Leaving the airport in Mumbai was quite an experience. As soon as we were on the road, there was just chaos which I knew was coming however I didn’t know the extent of it. There were multiple times in which I thought that we were going to witness an accident but it didn’t happen. Everyone makes their own path however they are so in sync with each other! It just amazes me. Another part of Mumbai that I didn’t understand the extent of was the slums. The streets are lined with dilapidated buildings housing many people and their businesses. There was one street we traveled down where we saw the polarity between the wealthy and the poor. On one side of the street there were large, well-kept buildings such as hotels, apartments, and car dealerships, and on the other side were the slums. Driving and walking through such areas caused me to reflect on my time here. There were people sleeping on the street outside our hotel where we were treated like royalty. It’s heart-wrenching to be in a country where tourists are pampered to the nines while so many it’s own citizens are struggling for the necessities, which isn’t a unique situation to India. It’s a global issue.
Despite the fact that more than half of the citizens in Mumbai are living in slums, so many people are laughing and smiling. The sense of community within the part of Mumbai we visited is so strong. Leaving the airport we saw so many people hanging out outside and talking with each other. Families were out walking and children were playing with each other. It seemed as if the distractions of the world today were gone and all focus was on each other which is something I really admire.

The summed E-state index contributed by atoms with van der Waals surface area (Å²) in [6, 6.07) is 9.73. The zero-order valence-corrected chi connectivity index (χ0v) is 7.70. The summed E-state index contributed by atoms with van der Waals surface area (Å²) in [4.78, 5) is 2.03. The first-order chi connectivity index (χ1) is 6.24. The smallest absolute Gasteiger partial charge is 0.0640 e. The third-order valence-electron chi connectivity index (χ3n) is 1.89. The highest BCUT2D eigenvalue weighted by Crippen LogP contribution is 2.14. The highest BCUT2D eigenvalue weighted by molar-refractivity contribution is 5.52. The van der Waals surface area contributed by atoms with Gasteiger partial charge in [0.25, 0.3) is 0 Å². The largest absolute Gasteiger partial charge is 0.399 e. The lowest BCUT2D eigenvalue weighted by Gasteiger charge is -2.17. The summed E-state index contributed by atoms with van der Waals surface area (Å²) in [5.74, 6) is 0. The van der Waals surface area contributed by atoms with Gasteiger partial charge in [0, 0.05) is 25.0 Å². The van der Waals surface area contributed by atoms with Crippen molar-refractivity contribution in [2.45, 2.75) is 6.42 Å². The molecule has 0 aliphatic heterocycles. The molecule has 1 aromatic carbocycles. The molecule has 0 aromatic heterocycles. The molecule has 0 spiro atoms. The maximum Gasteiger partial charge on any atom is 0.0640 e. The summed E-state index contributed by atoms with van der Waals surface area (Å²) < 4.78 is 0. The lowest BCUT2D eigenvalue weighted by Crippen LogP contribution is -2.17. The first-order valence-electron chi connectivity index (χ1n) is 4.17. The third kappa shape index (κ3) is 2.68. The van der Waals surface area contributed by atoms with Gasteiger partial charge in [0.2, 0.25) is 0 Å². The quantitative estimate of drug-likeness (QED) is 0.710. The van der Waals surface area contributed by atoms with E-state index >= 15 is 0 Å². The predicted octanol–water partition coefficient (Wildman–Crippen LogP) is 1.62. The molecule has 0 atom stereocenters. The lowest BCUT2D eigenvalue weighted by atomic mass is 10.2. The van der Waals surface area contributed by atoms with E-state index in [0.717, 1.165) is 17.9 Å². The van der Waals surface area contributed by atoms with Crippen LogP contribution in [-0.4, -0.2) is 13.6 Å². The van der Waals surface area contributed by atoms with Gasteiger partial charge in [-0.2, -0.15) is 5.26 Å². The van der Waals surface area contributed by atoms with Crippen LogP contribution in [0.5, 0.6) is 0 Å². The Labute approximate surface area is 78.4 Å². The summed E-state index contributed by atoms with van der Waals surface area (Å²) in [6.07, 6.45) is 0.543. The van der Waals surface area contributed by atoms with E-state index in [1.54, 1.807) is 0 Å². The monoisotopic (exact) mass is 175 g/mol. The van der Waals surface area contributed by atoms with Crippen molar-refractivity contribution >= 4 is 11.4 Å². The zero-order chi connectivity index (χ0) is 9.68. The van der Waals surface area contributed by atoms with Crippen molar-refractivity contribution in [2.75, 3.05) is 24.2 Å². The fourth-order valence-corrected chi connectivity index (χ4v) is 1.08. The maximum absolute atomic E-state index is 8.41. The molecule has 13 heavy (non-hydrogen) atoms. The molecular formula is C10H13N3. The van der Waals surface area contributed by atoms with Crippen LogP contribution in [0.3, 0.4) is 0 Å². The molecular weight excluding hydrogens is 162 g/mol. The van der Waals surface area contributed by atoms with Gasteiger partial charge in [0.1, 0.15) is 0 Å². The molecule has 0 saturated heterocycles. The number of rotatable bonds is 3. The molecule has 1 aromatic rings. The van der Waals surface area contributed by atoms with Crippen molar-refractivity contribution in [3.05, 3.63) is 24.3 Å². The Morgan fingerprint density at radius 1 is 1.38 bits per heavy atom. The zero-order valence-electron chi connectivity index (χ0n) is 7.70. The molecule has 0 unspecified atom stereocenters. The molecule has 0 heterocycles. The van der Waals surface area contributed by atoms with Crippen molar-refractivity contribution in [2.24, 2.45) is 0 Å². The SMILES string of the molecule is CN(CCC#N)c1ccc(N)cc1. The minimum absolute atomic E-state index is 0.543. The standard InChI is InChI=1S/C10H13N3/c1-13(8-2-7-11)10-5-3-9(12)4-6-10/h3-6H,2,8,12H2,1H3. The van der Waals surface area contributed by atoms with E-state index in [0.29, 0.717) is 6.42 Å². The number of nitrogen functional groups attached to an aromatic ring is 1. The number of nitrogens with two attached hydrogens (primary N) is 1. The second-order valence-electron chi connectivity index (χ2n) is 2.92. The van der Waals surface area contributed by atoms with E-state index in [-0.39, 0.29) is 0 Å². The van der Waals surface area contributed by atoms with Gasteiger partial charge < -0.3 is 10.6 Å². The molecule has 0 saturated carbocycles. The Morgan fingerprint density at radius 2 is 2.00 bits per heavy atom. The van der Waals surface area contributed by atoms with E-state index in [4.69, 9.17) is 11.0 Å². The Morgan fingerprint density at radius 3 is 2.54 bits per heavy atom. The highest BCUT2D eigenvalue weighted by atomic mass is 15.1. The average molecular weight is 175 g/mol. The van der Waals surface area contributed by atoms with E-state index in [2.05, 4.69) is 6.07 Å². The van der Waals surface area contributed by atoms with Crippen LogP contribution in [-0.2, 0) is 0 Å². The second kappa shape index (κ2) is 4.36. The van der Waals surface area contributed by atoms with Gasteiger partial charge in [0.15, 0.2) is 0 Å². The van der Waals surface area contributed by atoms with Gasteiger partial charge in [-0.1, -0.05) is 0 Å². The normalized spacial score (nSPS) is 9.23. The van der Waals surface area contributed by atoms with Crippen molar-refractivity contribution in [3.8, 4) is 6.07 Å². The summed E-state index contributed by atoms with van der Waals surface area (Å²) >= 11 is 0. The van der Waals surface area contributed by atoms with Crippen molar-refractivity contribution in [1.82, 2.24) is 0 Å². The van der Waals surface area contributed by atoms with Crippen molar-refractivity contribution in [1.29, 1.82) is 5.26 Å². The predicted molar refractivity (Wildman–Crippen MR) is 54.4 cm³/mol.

Just thinking about the awesome trip we are about to go on makes me more excited than when we first began talking about it. This will be my first time outside of the country for an extended period of time which makes me a little nervous, but I’m much more excited. I can’t wait to see, hear, smell, feel, and taste parts of a culture other than my own. One of the parts that I’m most excited about is physically seeing and experiencing the beautiful temples and caves we discussed in detail in class. There is something special about learning about a place and then visiting it. I took a class at the beginning of this year in which we studied environmental concerns on an island and then went and visited the island, seeing those effects right in front of us. It was an impactful and unforgettable experience which is what I hope this trip is for us!
First and foremost thank the Gods that the semester is finally over!!! This has been one of the most stressful but yet eventful semesters here at Colgate. With finals finally being over I can finally look forward to going home for a couple of weeks to be with family for the holidays but what I am most excited for is this trip. I am feeling all types of emotions but I am mostly excited for what I believe will be an unforgettable experience. I look forward to surrounding myself in a completely different culture than mine. I am so excited that I have installed a countdown app on my phone to countdown the days leading up to January 7th, ONLY 22 MORE DAYS!!!!!